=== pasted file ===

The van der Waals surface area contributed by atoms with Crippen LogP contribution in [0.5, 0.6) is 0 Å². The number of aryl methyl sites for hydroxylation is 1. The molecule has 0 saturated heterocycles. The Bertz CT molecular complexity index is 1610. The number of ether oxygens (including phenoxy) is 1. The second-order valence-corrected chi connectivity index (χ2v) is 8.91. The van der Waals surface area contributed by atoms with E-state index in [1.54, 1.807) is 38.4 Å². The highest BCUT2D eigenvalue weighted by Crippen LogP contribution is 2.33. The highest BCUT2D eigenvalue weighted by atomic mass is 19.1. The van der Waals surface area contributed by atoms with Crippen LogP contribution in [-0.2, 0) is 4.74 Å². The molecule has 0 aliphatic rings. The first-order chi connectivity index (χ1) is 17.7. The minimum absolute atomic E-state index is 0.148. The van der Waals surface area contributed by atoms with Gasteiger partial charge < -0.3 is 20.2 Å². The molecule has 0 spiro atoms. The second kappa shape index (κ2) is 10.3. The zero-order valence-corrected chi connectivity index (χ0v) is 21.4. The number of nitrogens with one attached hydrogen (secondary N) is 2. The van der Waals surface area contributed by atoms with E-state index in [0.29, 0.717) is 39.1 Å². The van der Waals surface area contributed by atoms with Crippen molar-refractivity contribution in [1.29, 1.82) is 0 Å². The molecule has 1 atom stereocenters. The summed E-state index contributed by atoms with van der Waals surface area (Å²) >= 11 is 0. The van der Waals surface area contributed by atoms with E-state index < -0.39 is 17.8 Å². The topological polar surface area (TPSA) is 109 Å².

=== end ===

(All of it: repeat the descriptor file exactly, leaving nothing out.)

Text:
The van der Waals surface area contributed by atoms with Crippen LogP contribution in [0.5, 0.6) is 0 Å². The number of aryl methyl sites for hydroxylation is 1. The molecule has 0 saturated heterocycles. The Bertz CT molecular complexity index is 1610. The number of ether oxygens (including phenoxy) is 1. The second-order valence-corrected chi connectivity index (χ2v) is 8.91. The van der Waals surface area contributed by atoms with E-state index in [1.54, 1.807) is 38.4 Å². The highest BCUT2D eigenvalue weighted by Crippen LogP contribution is 2.33. The highest BCUT2D eigenvalue weighted by atomic mass is 19.1. The van der Waals surface area contributed by atoms with Crippen LogP contribution in [-0.2, 0) is 4.74 Å². The molecule has 0 aliphatic rings. The first-order chi connectivity index (χ1) is 17.7. The minimum absolute atomic E-state index is 0.148. The van der Waals surface area contributed by atoms with Gasteiger partial charge < -0.3 is 20.2 Å². The molecule has 0 spiro atoms. The second kappa shape index (κ2) is 10.3. The zero-order valence-corrected chi connectivity index (χ0v) is 21.4. The number of nitrogens with one attached hydrogen (secondary N) is 2. The van der Waals surface area contributed by atoms with E-state index in [0.29, 0.717) is 39.1 Å². The van der Waals surface area contributed by atoms with Crippen molar-refractivity contribution in [1.29, 1.82) is 0 Å². The molecule has 1 atom stereocenters. The summed E-state index contributed by atoms with van der Waals surface area (Å²) >= 11 is 0. The van der Waals surface area contributed by atoms with E-state index < -0.39 is 17.8 Å². The topological polar surface area (TPSA) is 109 Å².